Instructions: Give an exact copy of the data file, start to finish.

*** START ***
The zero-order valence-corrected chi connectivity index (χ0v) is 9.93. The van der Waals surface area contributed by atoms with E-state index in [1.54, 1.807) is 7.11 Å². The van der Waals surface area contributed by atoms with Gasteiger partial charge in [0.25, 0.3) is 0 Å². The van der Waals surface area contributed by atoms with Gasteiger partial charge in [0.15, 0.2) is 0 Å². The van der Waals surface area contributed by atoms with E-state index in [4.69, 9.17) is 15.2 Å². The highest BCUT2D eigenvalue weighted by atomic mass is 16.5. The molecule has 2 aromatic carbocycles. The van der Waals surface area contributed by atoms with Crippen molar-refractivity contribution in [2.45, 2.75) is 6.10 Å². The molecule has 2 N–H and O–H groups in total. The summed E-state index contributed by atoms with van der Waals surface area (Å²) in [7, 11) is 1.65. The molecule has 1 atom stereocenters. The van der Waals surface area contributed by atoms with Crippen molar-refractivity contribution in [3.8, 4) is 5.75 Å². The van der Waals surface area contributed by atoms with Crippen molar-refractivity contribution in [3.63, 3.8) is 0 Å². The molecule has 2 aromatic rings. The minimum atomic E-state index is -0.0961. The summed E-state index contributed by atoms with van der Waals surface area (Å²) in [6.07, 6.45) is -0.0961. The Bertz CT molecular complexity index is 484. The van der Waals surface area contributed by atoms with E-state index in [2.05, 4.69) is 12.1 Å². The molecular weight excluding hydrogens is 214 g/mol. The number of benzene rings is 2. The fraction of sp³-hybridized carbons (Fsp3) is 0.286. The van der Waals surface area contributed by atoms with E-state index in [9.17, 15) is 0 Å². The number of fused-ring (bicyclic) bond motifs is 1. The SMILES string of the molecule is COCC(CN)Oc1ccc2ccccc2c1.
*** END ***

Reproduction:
The zero-order valence-corrected chi connectivity index (χ0v) is 9.93. The van der Waals surface area contributed by atoms with E-state index in [1.54, 1.807) is 7.11 Å². The van der Waals surface area contributed by atoms with Gasteiger partial charge in [0.25, 0.3) is 0 Å². The van der Waals surface area contributed by atoms with Gasteiger partial charge in [0.15, 0.2) is 0 Å². The van der Waals surface area contributed by atoms with E-state index in [4.69, 9.17) is 15.2 Å². The highest BCUT2D eigenvalue weighted by atomic mass is 16.5. The molecule has 2 aromatic carbocycles. The van der Waals surface area contributed by atoms with Crippen molar-refractivity contribution in [2.45, 2.75) is 6.10 Å². The molecule has 2 N–H and O–H groups in total. The summed E-state index contributed by atoms with van der Waals surface area (Å²) in [7, 11) is 1.65. The molecule has 1 atom stereocenters. The van der Waals surface area contributed by atoms with Crippen molar-refractivity contribution in [3.8, 4) is 5.75 Å². The van der Waals surface area contributed by atoms with Crippen molar-refractivity contribution in [3.63, 3.8) is 0 Å². The molecule has 2 aromatic rings. The minimum atomic E-state index is -0.0961. The summed E-state index contributed by atoms with van der Waals surface area (Å²) in [6.07, 6.45) is -0.0961. The Bertz CT molecular complexity index is 484. The van der Waals surface area contributed by atoms with E-state index in [2.05, 4.69) is 12.1 Å². The molecular weight excluding hydrogens is 214 g/mol. The number of benzene rings is 2. The fraction of sp³-hybridized carbons (Fsp3) is 0.286. The van der Waals surface area contributed by atoms with E-state index in [9.17, 15) is 0 Å². The number of fused-ring (bicyclic) bond motifs is 1. The SMILES string of the molecule is COCC(CN)Oc1ccc2ccccc2c1.